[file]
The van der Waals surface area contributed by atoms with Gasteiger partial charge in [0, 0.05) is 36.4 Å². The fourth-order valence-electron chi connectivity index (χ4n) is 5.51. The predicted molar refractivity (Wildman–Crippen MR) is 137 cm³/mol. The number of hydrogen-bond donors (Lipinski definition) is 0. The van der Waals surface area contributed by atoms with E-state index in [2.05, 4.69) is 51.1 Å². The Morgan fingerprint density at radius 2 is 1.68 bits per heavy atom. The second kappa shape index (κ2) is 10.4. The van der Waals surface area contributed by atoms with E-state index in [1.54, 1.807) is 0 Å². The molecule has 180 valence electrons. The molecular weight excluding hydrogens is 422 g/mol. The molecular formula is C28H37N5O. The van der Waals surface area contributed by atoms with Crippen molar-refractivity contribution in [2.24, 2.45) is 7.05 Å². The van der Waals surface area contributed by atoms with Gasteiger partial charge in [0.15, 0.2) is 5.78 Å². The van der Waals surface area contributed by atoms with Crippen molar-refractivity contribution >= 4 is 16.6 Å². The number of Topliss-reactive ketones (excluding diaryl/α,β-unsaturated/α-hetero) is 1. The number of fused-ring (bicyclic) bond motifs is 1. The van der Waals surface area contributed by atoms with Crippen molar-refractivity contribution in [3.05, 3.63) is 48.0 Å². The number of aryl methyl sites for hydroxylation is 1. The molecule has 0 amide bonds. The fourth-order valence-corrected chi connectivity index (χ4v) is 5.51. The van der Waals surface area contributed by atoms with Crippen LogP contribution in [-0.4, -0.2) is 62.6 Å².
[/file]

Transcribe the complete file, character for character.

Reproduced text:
The van der Waals surface area contributed by atoms with Gasteiger partial charge in [0, 0.05) is 36.4 Å². The fourth-order valence-electron chi connectivity index (χ4n) is 5.51. The predicted molar refractivity (Wildman–Crippen MR) is 137 cm³/mol. The number of hydrogen-bond donors (Lipinski definition) is 0. The van der Waals surface area contributed by atoms with E-state index in [2.05, 4.69) is 51.1 Å². The Morgan fingerprint density at radius 2 is 1.68 bits per heavy atom. The second kappa shape index (κ2) is 10.4. The van der Waals surface area contributed by atoms with E-state index in [1.54, 1.807) is 0 Å². The molecule has 180 valence electrons. The molecular weight excluding hydrogens is 422 g/mol. The molecular formula is C28H37N5O. The van der Waals surface area contributed by atoms with Crippen molar-refractivity contribution in [2.24, 2.45) is 7.05 Å². The van der Waals surface area contributed by atoms with Gasteiger partial charge in [0.15, 0.2) is 5.78 Å². The van der Waals surface area contributed by atoms with Crippen molar-refractivity contribution >= 4 is 16.6 Å². The number of Topliss-reactive ketones (excluding diaryl/α,β-unsaturated/α-hetero) is 1. The number of fused-ring (bicyclic) bond motifs is 1. The van der Waals surface area contributed by atoms with Crippen molar-refractivity contribution in [3.05, 3.63) is 48.0 Å². The number of aryl methyl sites for hydroxylation is 1. The molecule has 0 amide bonds. The fourth-order valence-corrected chi connectivity index (χ4v) is 5.51. The van der Waals surface area contributed by atoms with Crippen LogP contribution in [-0.4, -0.2) is 62.6 Å².